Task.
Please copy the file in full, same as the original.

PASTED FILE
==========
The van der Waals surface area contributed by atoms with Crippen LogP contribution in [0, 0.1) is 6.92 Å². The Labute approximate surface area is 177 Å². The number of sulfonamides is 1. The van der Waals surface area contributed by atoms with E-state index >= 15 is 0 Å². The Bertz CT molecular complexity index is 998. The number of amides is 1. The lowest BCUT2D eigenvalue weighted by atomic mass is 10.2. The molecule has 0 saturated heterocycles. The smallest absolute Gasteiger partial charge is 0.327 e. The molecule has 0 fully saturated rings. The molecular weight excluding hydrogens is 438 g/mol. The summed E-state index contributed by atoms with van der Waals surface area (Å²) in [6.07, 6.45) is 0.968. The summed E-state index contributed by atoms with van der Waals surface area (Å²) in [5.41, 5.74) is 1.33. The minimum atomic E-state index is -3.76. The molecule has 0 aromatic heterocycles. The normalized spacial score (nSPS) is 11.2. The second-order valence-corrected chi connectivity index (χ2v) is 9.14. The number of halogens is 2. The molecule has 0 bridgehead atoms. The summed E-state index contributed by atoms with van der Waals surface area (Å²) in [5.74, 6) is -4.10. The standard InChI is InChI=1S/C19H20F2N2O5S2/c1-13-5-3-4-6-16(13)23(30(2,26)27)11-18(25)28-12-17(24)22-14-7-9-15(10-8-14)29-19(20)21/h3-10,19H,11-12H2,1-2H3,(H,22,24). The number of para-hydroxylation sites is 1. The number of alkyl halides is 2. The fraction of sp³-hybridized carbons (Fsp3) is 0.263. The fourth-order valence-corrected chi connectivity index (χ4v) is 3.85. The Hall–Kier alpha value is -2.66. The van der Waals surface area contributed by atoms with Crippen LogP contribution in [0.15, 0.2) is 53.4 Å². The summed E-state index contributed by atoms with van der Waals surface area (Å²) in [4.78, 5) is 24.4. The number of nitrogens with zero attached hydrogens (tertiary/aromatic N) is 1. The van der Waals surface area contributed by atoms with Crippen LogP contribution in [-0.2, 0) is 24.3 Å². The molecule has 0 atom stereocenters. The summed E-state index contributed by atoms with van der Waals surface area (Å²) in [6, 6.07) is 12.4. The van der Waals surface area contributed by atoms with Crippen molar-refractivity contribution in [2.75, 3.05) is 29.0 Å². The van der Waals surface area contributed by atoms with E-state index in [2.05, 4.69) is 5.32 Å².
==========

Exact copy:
The van der Waals surface area contributed by atoms with Crippen LogP contribution in [0, 0.1) is 6.92 Å². The Labute approximate surface area is 177 Å². The number of sulfonamides is 1. The van der Waals surface area contributed by atoms with E-state index >= 15 is 0 Å². The Bertz CT molecular complexity index is 998. The number of amides is 1. The lowest BCUT2D eigenvalue weighted by atomic mass is 10.2. The molecule has 0 saturated heterocycles. The smallest absolute Gasteiger partial charge is 0.327 e. The molecule has 0 fully saturated rings. The molecular weight excluding hydrogens is 438 g/mol. The summed E-state index contributed by atoms with van der Waals surface area (Å²) in [6.07, 6.45) is 0.968. The summed E-state index contributed by atoms with van der Waals surface area (Å²) in [5.41, 5.74) is 1.33. The minimum atomic E-state index is -3.76. The molecule has 0 aromatic heterocycles. The normalized spacial score (nSPS) is 11.2. The second-order valence-corrected chi connectivity index (χ2v) is 9.14. The number of halogens is 2. The molecule has 0 bridgehead atoms. The summed E-state index contributed by atoms with van der Waals surface area (Å²) in [5.74, 6) is -4.10. The standard InChI is InChI=1S/C19H20F2N2O5S2/c1-13-5-3-4-6-16(13)23(30(2,26)27)11-18(25)28-12-17(24)22-14-7-9-15(10-8-14)29-19(20)21/h3-10,19H,11-12H2,1-2H3,(H,22,24). The number of para-hydroxylation sites is 1. The number of alkyl halides is 2. The fraction of sp³-hybridized carbons (Fsp3) is 0.263. The fourth-order valence-corrected chi connectivity index (χ4v) is 3.85. The Hall–Kier alpha value is -2.66. The van der Waals surface area contributed by atoms with Crippen LogP contribution in [0.15, 0.2) is 53.4 Å². The summed E-state index contributed by atoms with van der Waals surface area (Å²) in [4.78, 5) is 24.4. The number of nitrogens with zero attached hydrogens (tertiary/aromatic N) is 1. The van der Waals surface area contributed by atoms with Crippen LogP contribution in [-0.2, 0) is 24.3 Å². The molecule has 0 atom stereocenters. The summed E-state index contributed by atoms with van der Waals surface area (Å²) in [6, 6.07) is 12.4. The van der Waals surface area contributed by atoms with Crippen molar-refractivity contribution in [2.75, 3.05) is 29.0 Å². The van der Waals surface area contributed by atoms with E-state index in [2.05, 4.69) is 5.32 Å².